Annabelle started her journey with Mustard Seed last year as a Jesuit Volunteer where she embraced the Jesuit values of: spirituality, a simple lifestyle, community living, and social justice.

The Jesuit Volunteer Corps (JVC) is the largest lay Catholic full-time volunteer program in the world. They aim to aspire the creation of a more just and hopeful world. Therefore, this service program “engages passionate young people in vital service with poor communities, fostering the growth of leaders committed to faith in action”(JVC).

Annabelle has remained with Mustard Seed as a student resource specialist. Therefore, she tests all the students that come to Mustard Seed to see where they are at academically. From there, Annabelle works with the teachers in developing an appropriate academic curriculum for the students to follow throughout their time at Mustard Seed, so that they are as prepared as possible for when they enroll into public school (i.e. tutoring).

She also attends Sacramento County’s homeless task force meetings with homeless liaisons to discuss ways to give children who are experiencing homelessness the necessary resources and tools to receive a successful education.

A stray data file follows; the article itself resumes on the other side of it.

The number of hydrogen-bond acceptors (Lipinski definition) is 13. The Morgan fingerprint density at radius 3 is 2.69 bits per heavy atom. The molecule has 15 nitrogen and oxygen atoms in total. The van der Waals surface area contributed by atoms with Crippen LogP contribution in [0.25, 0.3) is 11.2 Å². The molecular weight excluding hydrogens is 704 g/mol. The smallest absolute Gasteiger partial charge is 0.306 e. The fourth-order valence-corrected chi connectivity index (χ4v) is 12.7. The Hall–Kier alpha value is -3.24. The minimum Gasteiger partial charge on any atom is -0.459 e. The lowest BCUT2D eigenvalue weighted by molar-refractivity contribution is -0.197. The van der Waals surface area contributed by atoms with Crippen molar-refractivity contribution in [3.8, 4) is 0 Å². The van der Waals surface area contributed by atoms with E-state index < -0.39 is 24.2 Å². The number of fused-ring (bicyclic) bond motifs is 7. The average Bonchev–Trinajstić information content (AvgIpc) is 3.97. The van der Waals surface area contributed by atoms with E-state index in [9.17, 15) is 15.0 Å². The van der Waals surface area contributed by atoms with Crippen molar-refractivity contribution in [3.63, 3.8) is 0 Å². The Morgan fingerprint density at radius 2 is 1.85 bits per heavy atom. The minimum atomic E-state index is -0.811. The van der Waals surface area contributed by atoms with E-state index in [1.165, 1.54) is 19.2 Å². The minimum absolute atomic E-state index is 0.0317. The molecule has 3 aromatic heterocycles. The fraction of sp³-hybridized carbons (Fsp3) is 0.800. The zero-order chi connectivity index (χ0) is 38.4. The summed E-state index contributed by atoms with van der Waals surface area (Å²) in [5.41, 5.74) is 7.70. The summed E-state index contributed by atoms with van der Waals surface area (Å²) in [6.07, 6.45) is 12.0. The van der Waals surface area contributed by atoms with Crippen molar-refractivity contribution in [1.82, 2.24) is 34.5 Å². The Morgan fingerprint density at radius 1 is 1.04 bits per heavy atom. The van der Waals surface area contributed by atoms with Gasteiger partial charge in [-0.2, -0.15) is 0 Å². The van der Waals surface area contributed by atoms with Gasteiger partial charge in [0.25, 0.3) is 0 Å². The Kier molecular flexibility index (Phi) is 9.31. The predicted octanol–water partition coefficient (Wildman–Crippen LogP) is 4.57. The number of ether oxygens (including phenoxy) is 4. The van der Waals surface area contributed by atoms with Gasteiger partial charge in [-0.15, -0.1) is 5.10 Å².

Below you will find Annabelle’s reflection on a family that taught her how to love with no boundaries. 

Driving the children to and from their motels was one of the biggest highlights for me as a JV last year. I had the opportunity to drive a family of 5 for three months – a family that lifted me up and added onto the miracles, love, and compassion of Mustard Seed that I had felt the very first day I started working there. This family of 5 was always so incredibly excited to go to school and had such a strong family bond that was so visible from a mile away. I vividly remember during our car rides driving through a neighborhood to and from their motel and the children would point out houses that they would hope to one day live in – “That brown house! That could fit all of us!” They were always so optimistic despite the situation they were in because they had each other.

The last day of school was one of the hardest days for me at Mustard Seed. I prepared myself all week for that day, as I knew I was going to have to say my last goodbye to many of the children. In addition to saying goodbye to those children, I also had to brace myself for the goodbye that was going to come for this family of 5. I drove into the parking lot of the SkyRider motel, parked the car, and all 5 children unbuckled, got out of their seats, said their goodbyes and gave me their hugs, and walked into their motel room. And as children, I don’t think it crossed their mind that it may be the last time they saw me. I said bye to mom and drove away and the moment I left, tears fell down my face as reality hit me that that was the last time I was going to see them.